The wife of Jeroboam too did not speak to any of the characters. Her and the sick child's silence constitute a difficult task to identify. What is certain however is that silence is meant to communicate some important things in the narrative. Why did she not utter a word herself? Or why did the narrator refuse to put a word in her mouth? Did she deliberately keep silent on her own? Was she keeping quiet because of her inferiority as a wife and as an African? A more important question is, does her silence communicate some things in the whole discussion?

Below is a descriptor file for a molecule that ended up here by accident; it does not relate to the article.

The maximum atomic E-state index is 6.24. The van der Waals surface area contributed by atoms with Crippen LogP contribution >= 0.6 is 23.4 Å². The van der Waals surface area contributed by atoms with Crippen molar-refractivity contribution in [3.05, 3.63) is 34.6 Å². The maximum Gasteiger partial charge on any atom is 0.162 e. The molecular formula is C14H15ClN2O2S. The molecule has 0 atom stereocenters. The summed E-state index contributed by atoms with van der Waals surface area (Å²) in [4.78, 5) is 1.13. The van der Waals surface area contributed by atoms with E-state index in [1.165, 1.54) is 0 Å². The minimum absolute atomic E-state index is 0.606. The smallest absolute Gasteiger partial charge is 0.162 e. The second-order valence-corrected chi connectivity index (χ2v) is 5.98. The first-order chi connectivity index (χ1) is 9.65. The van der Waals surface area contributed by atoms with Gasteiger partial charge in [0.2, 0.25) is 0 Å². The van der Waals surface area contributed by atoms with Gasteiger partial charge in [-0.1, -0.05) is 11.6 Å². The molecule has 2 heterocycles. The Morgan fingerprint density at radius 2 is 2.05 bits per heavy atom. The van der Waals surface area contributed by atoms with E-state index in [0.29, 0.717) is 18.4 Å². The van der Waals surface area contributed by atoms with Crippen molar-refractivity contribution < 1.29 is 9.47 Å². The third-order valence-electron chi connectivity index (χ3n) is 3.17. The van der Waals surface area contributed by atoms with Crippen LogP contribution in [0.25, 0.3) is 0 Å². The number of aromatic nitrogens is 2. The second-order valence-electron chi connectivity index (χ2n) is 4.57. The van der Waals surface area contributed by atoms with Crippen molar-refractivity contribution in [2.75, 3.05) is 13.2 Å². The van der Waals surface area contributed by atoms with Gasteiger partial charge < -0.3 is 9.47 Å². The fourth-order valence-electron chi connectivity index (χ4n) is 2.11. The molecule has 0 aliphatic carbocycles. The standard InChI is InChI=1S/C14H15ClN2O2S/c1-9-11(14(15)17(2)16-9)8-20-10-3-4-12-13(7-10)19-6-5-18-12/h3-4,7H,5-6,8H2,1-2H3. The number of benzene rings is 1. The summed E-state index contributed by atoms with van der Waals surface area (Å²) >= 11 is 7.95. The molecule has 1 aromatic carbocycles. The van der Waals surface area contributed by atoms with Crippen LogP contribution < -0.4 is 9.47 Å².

Certainly, she is not keeping quiet because of any inferiority complex as a wife or as an African. The examination of the biblical texts that mention Africa and Africans in the biblical world did not hold any prejudice against any black people in their midst becausenof the colour of their skin. Prejudice towards people with black skin colour is certainly post-biblical and alien to ancient Israel.48The narrator may not be the one who deliberately refuses to put words in her mouth (no one is sure). It is possible that she deliberately kept silent on her own in other to communicate some important things and to demonstrate wisdom as taught in ancient Egypt her possible place of origin. This is because silence is a message conveying process. To know the message that her silence communicates, it is important to understand that silence is a cultural element that has conversational functions and values as mentioned above.49 When silence is viewed semiotically and in many African contexts, it has functions, values, and meanings.50 Among the Yoruba people of Nigeria, for example, silence does not mean stupidity neither does it mean that one is not communicating. Silence can mean approval or disapproval. Silence can communicate anger, frustration, confusion, and displeasure, annoyance or indifference or sorrow. From this, one can say that silence in Africa is similar to that of the culture of ancient Israel especially when it has something to do with the marginalisation of women by husbands and constituted authorities. Sometimes, silence hurts more than words during a period of indignation.